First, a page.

If you want to know what it's like to meet ASIMO in person, we'd recommend checking out Jake Schreier's Robot & Frank. There were moments during our presentation where the similarities between ASIMO and the film's own little white bot were uncanny. Like, scarily uncanny.
The latest generation of Honda's ongoing robot project, now dubbed the All-New Asimo, is its most lifelike and impressive yet. It moves like a person, it talks like a person, and its more rounded shape is the closest to the human form as it's ever been.
In a giant studio on the outskirts of Brussels, ASIMO enters the room to a round of awkward clapping, as if people aren't exactly sure why they're applauding a piece of machinery.
The robot walks around the floor for a few minutes as a Honda rep explains all of the improvements that have gone into the new ASIMO. Enhanced hand and leg dexterity, higher intelligence, and faster movement are just a few of the upgrades. It can also now differentiate between faces and voices of people speaking simultaneously, in both English and Japanese.
Note that we're referring it ASIMO as 'it'. Honda hasn't bestowed a gender on its little white person, and when it starts to speak it does so in a child-like like voice that could be coming from either a boy or girl. We want to give it a hug but it feels like a trap.
ASIMO then walks over to the staircase in the corner of the room and begins to make the ascent. Many of us remember that disastrous day of 2006 where ASIMO demonstrated how to tumble down steps.
But making ASIMO do the stairs before the drink-pouring demo pays dividends, as it successfully makes it to the top and stands proud, like Edmund Hillary in space get-up, conquering its own Everest.
Once back on the floor, ASIMO walks closer to us and starts jumping on the spot like an excited child. Now it's hopping on one foot. It's just showing off at this point.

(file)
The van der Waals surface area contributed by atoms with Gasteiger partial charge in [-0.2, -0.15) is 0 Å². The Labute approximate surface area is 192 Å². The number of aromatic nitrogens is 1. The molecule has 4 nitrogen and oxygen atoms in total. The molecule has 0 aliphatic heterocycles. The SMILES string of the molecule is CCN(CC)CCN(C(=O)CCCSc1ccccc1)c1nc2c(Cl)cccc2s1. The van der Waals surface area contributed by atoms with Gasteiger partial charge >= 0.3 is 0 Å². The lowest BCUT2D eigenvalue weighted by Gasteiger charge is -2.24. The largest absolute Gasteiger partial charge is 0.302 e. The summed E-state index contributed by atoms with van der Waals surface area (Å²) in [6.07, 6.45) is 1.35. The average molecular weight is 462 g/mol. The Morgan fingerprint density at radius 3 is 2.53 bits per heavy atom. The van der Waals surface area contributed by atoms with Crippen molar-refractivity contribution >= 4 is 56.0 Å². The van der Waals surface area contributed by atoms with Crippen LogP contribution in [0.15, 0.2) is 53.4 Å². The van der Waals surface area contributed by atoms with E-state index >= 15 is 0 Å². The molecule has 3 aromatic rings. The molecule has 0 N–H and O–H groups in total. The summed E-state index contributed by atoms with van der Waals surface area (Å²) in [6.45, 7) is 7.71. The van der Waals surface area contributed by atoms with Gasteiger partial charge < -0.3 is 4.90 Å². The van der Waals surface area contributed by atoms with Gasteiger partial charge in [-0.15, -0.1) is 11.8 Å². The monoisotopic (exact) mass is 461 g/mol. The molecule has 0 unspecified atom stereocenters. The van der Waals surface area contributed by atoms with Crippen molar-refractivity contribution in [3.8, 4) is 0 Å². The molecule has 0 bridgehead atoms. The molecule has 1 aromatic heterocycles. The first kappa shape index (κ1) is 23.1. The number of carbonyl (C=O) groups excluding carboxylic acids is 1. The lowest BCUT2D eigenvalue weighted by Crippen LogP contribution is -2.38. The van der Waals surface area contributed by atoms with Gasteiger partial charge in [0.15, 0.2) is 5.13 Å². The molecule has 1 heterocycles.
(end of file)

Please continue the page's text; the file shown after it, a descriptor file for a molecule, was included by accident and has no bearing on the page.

As for what happens next, we're still not sure if we're more impressed or terrified. ASIMO displays its new top running speed of 5.6mph, first going from one side of the room to the other, and then from the far wall straight towards us. For a moment we're not sure if it's actually going to stop. This could be revenge for all the laughter on that fateful day in 2006.
But ASIMO has forgiven all, and gently comes to a standstill in a way that you or I would. A Honda rep then places a football in front of ASIMO, who proceeds to kick it (with a fair bit of force) at the wall. You may have already seen ASIMO playing football with Obama but it's a demo we'll never tire of.
The next trick is a brand new one. ASIMO's is going to display its bartending skills. It opens the drink bottle and pours it into a cup with zero spillage (we checked very carefully). We ask it for a Queen's Park Swizzle. Maybe next time...
We're almost at the end of the demo but not before the final trick: ASIMO busts out some seriously funky dance moves. We have to hand it to the little bot, it throws better shapes than we can. We considered taking ASIMO out dancing on the town but Honda's not too receptive to the idea.
ASIMO is more lifelike and contextually-aware than ever, and Honda is no doubt already ploughing ahead to the next stage. But this isn't just a project for kicks; Honda sees today's demonstration as another step closer to a robot that will have practical use in the home environment.
This is your official warning: the robots are most definitely coming.
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Hugh Langley is the ex-News Editor of TechRadar. He had written for many magazines and websites including Business Insider, The Telegraph, IGN, Gizmodo, Entrepreneur Magazine, WIRED (UK), TrustedReviews, Business Insider Australia, Business Insider India, Business Insider Singapore, Wareable, The Ambient and more.
Hugh is now a correspondent at Business Insider covering Google and Alphabet, and has the unfortunate distinction of accidentally linking the TechRadar homepage to a rival publication.